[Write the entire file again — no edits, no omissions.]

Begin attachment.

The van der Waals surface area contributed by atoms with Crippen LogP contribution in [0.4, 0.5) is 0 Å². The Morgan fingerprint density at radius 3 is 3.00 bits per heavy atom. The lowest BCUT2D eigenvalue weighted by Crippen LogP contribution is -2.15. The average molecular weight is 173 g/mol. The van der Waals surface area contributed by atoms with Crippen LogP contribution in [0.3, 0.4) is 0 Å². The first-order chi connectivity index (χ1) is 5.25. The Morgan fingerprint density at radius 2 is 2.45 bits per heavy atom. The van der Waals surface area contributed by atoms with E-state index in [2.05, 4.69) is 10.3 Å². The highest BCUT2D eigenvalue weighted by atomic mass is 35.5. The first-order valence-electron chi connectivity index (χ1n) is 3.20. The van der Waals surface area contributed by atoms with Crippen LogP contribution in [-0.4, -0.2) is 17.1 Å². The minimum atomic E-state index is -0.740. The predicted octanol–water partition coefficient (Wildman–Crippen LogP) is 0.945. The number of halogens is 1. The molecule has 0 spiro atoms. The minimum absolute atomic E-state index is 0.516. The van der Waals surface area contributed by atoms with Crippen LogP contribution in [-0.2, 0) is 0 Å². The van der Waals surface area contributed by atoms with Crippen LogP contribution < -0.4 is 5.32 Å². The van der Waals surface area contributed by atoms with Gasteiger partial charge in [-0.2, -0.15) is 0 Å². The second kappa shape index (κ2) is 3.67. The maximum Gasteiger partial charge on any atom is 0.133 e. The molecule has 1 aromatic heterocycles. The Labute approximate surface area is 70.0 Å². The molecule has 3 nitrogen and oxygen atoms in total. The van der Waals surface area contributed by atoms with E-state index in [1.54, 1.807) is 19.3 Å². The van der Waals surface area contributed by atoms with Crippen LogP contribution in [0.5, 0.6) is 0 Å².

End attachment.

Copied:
The van der Waals surface area contributed by atoms with Crippen LogP contribution in [0.4, 0.5) is 0 Å². The Morgan fingerprint density at radius 3 is 3.00 bits per heavy atom. The lowest BCUT2D eigenvalue weighted by Crippen LogP contribution is -2.15. The average molecular weight is 173 g/mol. The van der Waals surface area contributed by atoms with Crippen LogP contribution in [0.3, 0.4) is 0 Å². The first-order chi connectivity index (χ1) is 5.25. The Morgan fingerprint density at radius 2 is 2.45 bits per heavy atom. The van der Waals surface area contributed by atoms with E-state index in [2.05, 4.69) is 10.3 Å². The highest BCUT2D eigenvalue weighted by atomic mass is 35.5. The first-order valence-electron chi connectivity index (χ1n) is 3.20. The van der Waals surface area contributed by atoms with Crippen LogP contribution in [-0.4, -0.2) is 17.1 Å². The minimum atomic E-state index is -0.740. The predicted octanol–water partition coefficient (Wildman–Crippen LogP) is 0.945. The number of halogens is 1. The molecule has 0 spiro atoms. The minimum absolute atomic E-state index is 0.516. The van der Waals surface area contributed by atoms with Crippen LogP contribution in [-0.2, 0) is 0 Å². The van der Waals surface area contributed by atoms with Crippen LogP contribution < -0.4 is 5.32 Å². The van der Waals surface area contributed by atoms with Gasteiger partial charge in [-0.2, -0.15) is 0 Å². The second kappa shape index (κ2) is 3.67. The maximum Gasteiger partial charge on any atom is 0.133 e. The molecule has 1 aromatic heterocycles. The Labute approximate surface area is 70.0 Å². The molecule has 3 nitrogen and oxygen atoms in total. The van der Waals surface area contributed by atoms with E-state index in [1.54, 1.807) is 19.3 Å². The van der Waals surface area contributed by atoms with Crippen LogP contribution in [0.5, 0.6) is 0 Å².